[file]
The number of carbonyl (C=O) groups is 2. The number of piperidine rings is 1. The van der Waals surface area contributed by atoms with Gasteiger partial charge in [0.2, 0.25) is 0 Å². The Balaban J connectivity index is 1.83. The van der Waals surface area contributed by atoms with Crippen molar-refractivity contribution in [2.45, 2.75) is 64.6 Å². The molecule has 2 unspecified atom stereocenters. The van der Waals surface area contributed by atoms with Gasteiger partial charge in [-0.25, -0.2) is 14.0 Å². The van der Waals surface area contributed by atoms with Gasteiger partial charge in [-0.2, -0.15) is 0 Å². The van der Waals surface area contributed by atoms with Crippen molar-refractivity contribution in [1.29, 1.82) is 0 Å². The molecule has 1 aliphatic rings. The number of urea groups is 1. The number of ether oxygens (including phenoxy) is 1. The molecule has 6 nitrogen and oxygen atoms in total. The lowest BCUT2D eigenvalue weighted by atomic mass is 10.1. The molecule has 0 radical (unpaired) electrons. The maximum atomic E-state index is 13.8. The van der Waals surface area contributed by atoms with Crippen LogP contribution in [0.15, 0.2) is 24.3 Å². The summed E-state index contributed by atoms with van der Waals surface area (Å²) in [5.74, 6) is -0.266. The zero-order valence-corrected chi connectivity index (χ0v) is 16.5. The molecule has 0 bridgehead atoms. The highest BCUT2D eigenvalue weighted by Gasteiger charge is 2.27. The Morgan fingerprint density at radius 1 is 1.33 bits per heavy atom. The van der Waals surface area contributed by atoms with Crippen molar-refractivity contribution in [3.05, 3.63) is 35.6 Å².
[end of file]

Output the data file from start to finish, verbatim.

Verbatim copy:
The number of carbonyl (C=O) groups is 2. The number of piperidine rings is 1. The van der Waals surface area contributed by atoms with Gasteiger partial charge in [0.2, 0.25) is 0 Å². The Balaban J connectivity index is 1.83. The van der Waals surface area contributed by atoms with Crippen molar-refractivity contribution in [2.45, 2.75) is 64.6 Å². The molecule has 2 unspecified atom stereocenters. The van der Waals surface area contributed by atoms with Gasteiger partial charge in [-0.25, -0.2) is 14.0 Å². The van der Waals surface area contributed by atoms with Gasteiger partial charge in [-0.2, -0.15) is 0 Å². The van der Waals surface area contributed by atoms with Crippen molar-refractivity contribution in [1.29, 1.82) is 0 Å². The molecule has 1 aliphatic rings. The number of urea groups is 1. The number of ether oxygens (including phenoxy) is 1. The molecule has 6 nitrogen and oxygen atoms in total. The lowest BCUT2D eigenvalue weighted by atomic mass is 10.1. The molecule has 0 radical (unpaired) electrons. The maximum atomic E-state index is 13.8. The van der Waals surface area contributed by atoms with Crippen LogP contribution in [0.15, 0.2) is 24.3 Å². The summed E-state index contributed by atoms with van der Waals surface area (Å²) in [5.74, 6) is -0.266. The zero-order valence-corrected chi connectivity index (χ0v) is 16.5. The molecule has 0 bridgehead atoms. The highest BCUT2D eigenvalue weighted by Gasteiger charge is 2.27. The Morgan fingerprint density at radius 1 is 1.33 bits per heavy atom. The van der Waals surface area contributed by atoms with Crippen molar-refractivity contribution in [3.05, 3.63) is 35.6 Å².